Hiring Black C-Suite Executives Increases Business Profitability

By Sabrina Lynch

  • A medium-sized firm who appoints a Black executive will experience a 3.1% increase in market capitalization within three days of an announcement
  • The number of Black Fortune 500 CEOs dropped from 6 to a pitiful 4 

Black leaders have the unique midas touch to grow a corporation’s profits. New research revealed that when companies put African-American leaders at the helm, stocks jump and stronger market footholds are made. In fact, 93% of the Black CEOs surveyed had advanced degrees compared to 53% of white CEOs. In addition, leaders of Color have an additional 1.6 years of education and are more likely to have an elite degree from a top university. A medium-sized firm who appoints a Black executive will experience a 3.1% increase in market capitalization within three days of an announcement.

Why This Matters: This increase in profitability has been put down to investors’ reassurance in the expertise, industry instincts and resumes of Black executives, whose work experience is oftentimes better than their white counterparts. Despite the progress being made in representation of People of Color in corporate America, it is nowhere near the headway needed to transform a C-Suite into a safe space for equity for Black employees.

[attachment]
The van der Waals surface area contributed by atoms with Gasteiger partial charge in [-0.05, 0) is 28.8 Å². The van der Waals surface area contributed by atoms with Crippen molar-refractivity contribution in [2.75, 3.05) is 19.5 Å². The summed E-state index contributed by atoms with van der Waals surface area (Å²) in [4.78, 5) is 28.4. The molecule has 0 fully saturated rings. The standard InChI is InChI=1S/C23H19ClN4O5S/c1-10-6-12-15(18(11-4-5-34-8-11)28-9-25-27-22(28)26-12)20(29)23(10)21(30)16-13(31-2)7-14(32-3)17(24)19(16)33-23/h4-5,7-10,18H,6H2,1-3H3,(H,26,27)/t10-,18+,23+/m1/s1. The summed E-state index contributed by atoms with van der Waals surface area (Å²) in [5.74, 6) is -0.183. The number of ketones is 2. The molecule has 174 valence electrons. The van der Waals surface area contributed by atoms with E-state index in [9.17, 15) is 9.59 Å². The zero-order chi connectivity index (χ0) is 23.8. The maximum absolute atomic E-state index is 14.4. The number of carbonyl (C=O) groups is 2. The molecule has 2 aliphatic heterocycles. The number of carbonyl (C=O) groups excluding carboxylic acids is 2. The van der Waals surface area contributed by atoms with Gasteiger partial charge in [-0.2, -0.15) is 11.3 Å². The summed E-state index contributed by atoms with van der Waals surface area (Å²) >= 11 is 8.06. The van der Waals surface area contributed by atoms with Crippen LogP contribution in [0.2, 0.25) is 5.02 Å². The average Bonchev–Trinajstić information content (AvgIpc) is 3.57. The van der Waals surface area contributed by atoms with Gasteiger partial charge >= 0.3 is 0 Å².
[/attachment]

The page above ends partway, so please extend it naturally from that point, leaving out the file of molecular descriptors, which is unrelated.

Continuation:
Black CEOs of Fortune 500 companies have fallen down to only four…FOUR. Compare this to 86% of white men dominating the corporate ecosystem right now. It’s no secret that a lot of qualified Black executives do not feel valued in the workplace due to racial disparities in compensation and implicit biases they experience. Now, blue-chip organizations really need to up the ante to prove to the vast pool of Black excellence that joining their firms would be worth their while and time.

Situational Awareness: Recruiting Black executives is the easy part. Keeping said talent is the hard task because of the historical ways People of Color have not been supported in their career trajectory. Black CEOS are more likely to be appreciated for possessing different types of intelligence which can be put into practice on the job, such as a better understanding of diverse customer markets and employee base. If the glass ceiling remains sealed by lack of representation, then there is no motivation for Black talent to pursue advancing their professional journey in a company. Due to their business viability,  Black leaders have more options and resource access to start their own business ventures.

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The views and opinions expressed herein are the views and opinions of the author and do not necessarily reflect those of Nasdaq, Inc.

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